Liverpool’s first five-star hotel will still go ahead despite delays – according to the man behind the ambitious scheme.

Plans to convert the historic city centre Martins Bank into a 138-bedroom hotel were given approval last June by Liverpool council.

Bernard Byrne, the man behind the project, told the ECHO at the time he planned work to start on the project last autumn with a view to opening the venue in autumn this year.

It’s now a year on from planning permission being granted though and construction work has still not begun.

Mr Byrne, managing director at Castlewood, assured the ECHO this week he still planned to open a hotel in the Grade II-listed former bank on Water Street.

He said: “It’s been a bit slower than we expected. We expect to be on site by the end of the year. We are getting there.”

Asked if the hotel would still be five star, Mr Byrne said: “Absolutely, that’s very much the plan.”

The £40m hotel will include two restaurants, three bars, a spa, and conference and banqueting rooms.

The development will see the building’s stunning banking hall, which features marble floors and 20 giant columns, converted into used for a hotel reception, bars and restaurants.

Many of the bank’s original features will be retained, with the main dining area enclosed within the horseshoe-shaped tellers’ counter and the original writing desks kept.

Castlewood previously put forward plans for a hotel in the building in 2011 but the development never came to fruition.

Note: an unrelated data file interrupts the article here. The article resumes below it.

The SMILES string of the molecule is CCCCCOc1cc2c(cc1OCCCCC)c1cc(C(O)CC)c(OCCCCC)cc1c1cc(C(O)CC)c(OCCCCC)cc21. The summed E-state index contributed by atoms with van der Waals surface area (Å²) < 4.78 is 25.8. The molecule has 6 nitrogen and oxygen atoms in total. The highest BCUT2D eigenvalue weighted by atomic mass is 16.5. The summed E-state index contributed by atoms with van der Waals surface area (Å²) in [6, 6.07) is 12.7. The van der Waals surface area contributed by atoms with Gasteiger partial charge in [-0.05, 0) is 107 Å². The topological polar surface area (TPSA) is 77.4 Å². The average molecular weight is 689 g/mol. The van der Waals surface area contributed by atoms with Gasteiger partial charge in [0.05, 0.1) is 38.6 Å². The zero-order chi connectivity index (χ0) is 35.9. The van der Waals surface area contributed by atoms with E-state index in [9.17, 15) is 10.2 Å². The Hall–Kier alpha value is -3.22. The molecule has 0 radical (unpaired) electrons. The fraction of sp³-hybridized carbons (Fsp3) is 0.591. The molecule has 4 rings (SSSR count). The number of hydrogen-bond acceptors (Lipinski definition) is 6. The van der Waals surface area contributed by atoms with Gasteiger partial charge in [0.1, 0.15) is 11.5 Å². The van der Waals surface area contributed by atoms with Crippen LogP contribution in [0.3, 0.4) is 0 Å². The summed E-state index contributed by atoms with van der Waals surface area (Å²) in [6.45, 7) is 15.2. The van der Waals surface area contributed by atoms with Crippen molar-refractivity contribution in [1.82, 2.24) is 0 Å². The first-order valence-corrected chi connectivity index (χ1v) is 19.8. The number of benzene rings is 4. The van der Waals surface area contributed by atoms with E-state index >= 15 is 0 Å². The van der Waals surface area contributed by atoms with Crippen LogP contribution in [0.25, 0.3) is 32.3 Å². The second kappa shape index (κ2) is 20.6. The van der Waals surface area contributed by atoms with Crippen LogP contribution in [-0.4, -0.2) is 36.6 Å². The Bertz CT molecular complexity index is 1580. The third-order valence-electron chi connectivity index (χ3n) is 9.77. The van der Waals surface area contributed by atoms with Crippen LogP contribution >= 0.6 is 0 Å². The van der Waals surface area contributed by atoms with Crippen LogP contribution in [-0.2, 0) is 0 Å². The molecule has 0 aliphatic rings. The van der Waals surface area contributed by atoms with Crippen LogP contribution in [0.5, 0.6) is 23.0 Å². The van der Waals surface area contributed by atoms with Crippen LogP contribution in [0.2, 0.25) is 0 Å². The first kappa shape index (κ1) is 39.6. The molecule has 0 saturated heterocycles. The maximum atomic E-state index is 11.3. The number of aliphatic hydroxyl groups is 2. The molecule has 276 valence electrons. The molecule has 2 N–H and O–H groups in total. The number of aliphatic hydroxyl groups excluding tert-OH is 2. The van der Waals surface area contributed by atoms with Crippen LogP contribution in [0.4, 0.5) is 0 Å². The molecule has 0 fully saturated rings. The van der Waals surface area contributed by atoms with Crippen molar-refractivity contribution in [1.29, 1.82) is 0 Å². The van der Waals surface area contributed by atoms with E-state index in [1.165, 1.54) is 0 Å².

Liverpool doesn’t currently have a five star hotel.

The new city centre Doubletree by Hilton hotel, due to open this summer, was originally set to be a five-star hotel but is now going to be a four-star venue.

The Martins Bank site contains four floors of office space which will remain, with the hotel sandwiched between.

The apartment belonging to the former chairman of the bank will be subdivided to form two bedroom suites.

The building, designed by Herbert Rowse, opened as the headquarters of Martins Bank in 1932 after a five-year construction contact

During the Second World War some of the Bank of England’s gold reserves from London were stored in the Liverpool bank’s vaults as a potentially safer refuge from bombs.

In 1969 Martins Bank was bought by Barclays, who used the building until 1989 when it was sold to the Carroll Group, from which it was acquired in 1996 by the present owners, Castlewood.

Barclays closed the branch about six years ago and the banking hall has remained empty since.

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